The Foredune in Winter

The Foredune

The first dune you encounter as you move from the body of water inland is called the foredune. Generally lower in height and filled with grasses, these can be interesting places to explore. With the recent high water levels of Lake Michigan, and constant erosion, many of these dunes have washed into the lake, leaving the taller dunes directly on the beach. But this one remains for now.

What's a bit more unique about this foredune is the interdunal pond directly behind it.  This may not be unusual in a geologic sense, but at the Indiana Dunes National Park, I've only encountered a few.

In winter, these ponds freeze over and provide a contrast to the warmer looking marram grasses and sand of the surrounding dunes.

Changing Textures

A bit away from the foredune, ice was just forming on the rivers and lakes inland. The change in textures can be seen here, from liquid water, to crystallizing water, to ice, then to snow covered ice. The crystal textures can be seen in the water if you look closely.

Golden Horizon

Glowing Horizon

While changes in the landscape often take weeks, months, or even years, dramatic changes can occur quite quickly - especially when it comes to the sky and light. Hiking through Miller Woods takes a bit of time, and in the time it takes to traverse a dune or to travel from one dune to another, the mood of the sky can change drastically. 

The thinner clouds were a few miles away, toward the horizon, so as the sun attempted to make an appearance, it was only able to penetrate the thin clouds far away.  The horizon was bathed in golden light, making the hike to the beach a bit more magical.

Warm Winter Light

Warm Winter Light

People often talk about "fire and ice" in photography - a warm color in a photo of a very cold, winter subject. While I can't really say I seek out photos like that, they do have a certain appeal. Every once in a while I will encounter a time when the cloudy sky opens up for a while allowing the golden light of the sun to highlight the clouds, and this was one of those days.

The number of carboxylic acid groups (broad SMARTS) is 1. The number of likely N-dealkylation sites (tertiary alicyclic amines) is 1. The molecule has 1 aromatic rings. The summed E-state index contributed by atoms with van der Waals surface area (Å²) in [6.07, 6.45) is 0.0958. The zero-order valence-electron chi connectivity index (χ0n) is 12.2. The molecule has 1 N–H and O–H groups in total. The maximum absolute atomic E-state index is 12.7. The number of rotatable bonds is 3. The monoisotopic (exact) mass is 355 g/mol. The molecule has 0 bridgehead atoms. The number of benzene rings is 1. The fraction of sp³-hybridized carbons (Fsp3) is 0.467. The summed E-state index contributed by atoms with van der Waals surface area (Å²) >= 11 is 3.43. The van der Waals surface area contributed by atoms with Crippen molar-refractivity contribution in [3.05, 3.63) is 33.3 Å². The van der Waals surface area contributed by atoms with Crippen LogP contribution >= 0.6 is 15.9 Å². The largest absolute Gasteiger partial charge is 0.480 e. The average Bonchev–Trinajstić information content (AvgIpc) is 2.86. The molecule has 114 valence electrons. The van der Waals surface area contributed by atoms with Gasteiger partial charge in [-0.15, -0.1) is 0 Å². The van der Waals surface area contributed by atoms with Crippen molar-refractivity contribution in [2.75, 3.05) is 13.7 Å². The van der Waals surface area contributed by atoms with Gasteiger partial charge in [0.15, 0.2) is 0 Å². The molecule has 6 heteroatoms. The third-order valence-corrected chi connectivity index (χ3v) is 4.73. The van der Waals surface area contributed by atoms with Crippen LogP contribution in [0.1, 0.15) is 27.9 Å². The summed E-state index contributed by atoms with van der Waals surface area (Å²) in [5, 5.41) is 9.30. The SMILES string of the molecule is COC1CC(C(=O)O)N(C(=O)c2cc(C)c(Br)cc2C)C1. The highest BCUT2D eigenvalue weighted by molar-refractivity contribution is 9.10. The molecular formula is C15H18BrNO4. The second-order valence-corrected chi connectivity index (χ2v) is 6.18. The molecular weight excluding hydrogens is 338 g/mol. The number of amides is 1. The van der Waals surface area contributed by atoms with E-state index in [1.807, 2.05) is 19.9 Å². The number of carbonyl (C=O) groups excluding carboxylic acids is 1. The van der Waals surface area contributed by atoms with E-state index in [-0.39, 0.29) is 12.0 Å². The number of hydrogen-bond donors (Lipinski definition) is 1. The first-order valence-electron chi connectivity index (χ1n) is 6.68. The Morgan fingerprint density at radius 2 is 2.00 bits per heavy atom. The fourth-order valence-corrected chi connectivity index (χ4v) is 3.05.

The yellow sky was quite a bit in the distance, and seemed it had little chance of heading toward us to illuminate the entire landscape, but there was just enough color at this moment to make the already interesting environment a bit more appealing.

This photo was taken on a hike through Miller Woods, part of the Indiana Dunes National Lakeshore in northwest Indiana. Several trails wind through this hilly oak savanna, making the two mile trek to Lake Michigan many more miles long if you explore them all. The landscape is dotted with dozens of small ponds between the hills of the dunes. It's a surprise this land has lasted this long without being taken over by the industry that surrounds it. Steel mills, railroads, and other heavy industry have taken their toll on the dunes of Indiana, but this was never really touched. The steel industry owned the land and ran several railroad tracks through it, but most of it remained rare oak savanna.

Thanks the the park service, this area was set aside for preservation, and it can be visited today.

Winter in the Oak Savanna

Winter at the Oak Savanna

The trails wind through the snow covered oak savanna of Miller Woods in early February. An odd year with very little snow, and relatively warm temperatures (for a Midwest winter) kept the woods looking brown and boring, so this snowfall was a welcome site.

The trails wind for miles through these rolling woods, up and down and around dunes, hills, and dozens of interdunal ponds and wetlands. This area offers great sights in every season, and winter is no exception. I was hoping for clear skies and dark blue liquid ponds, but the cold temperatures the days prior to my visit turned the ponds to ice. The ice was very thin, but perfect for throwing stones onto it to make the metallic and otherworldly sounds as the stones skip along the ice.  This only happens when the ice is just forming, and once the ice thickens, it no longer rings with these sounds.

Frozen Edge

These first days of ice can be quite interesting, especially in areas that border the water. Tall grass, weeds, and other plants poke through the thin ice, and often form unusual shapes and patterns in the ice. These patterns can be fleeting, only lasting a few hours until the ice completely freezes.


Snowflakes

Resting Snowflake

A quick look around the yard just after a snowstorm yielded some interesting snowflake configurations, but the warming temperatures and winds quickly degraded the intricate shapes of most snowflakes.  The warm air began to make the crystal structures turn bloated, yet a few snowflakes kept some of their shapes.

Snow Bridge

Probably less than 1/2 inch, this tiny snow bridge was created by a bunch of snowflakes gathering together. Again, the warm temperatures quickly began melting the intricate crystals.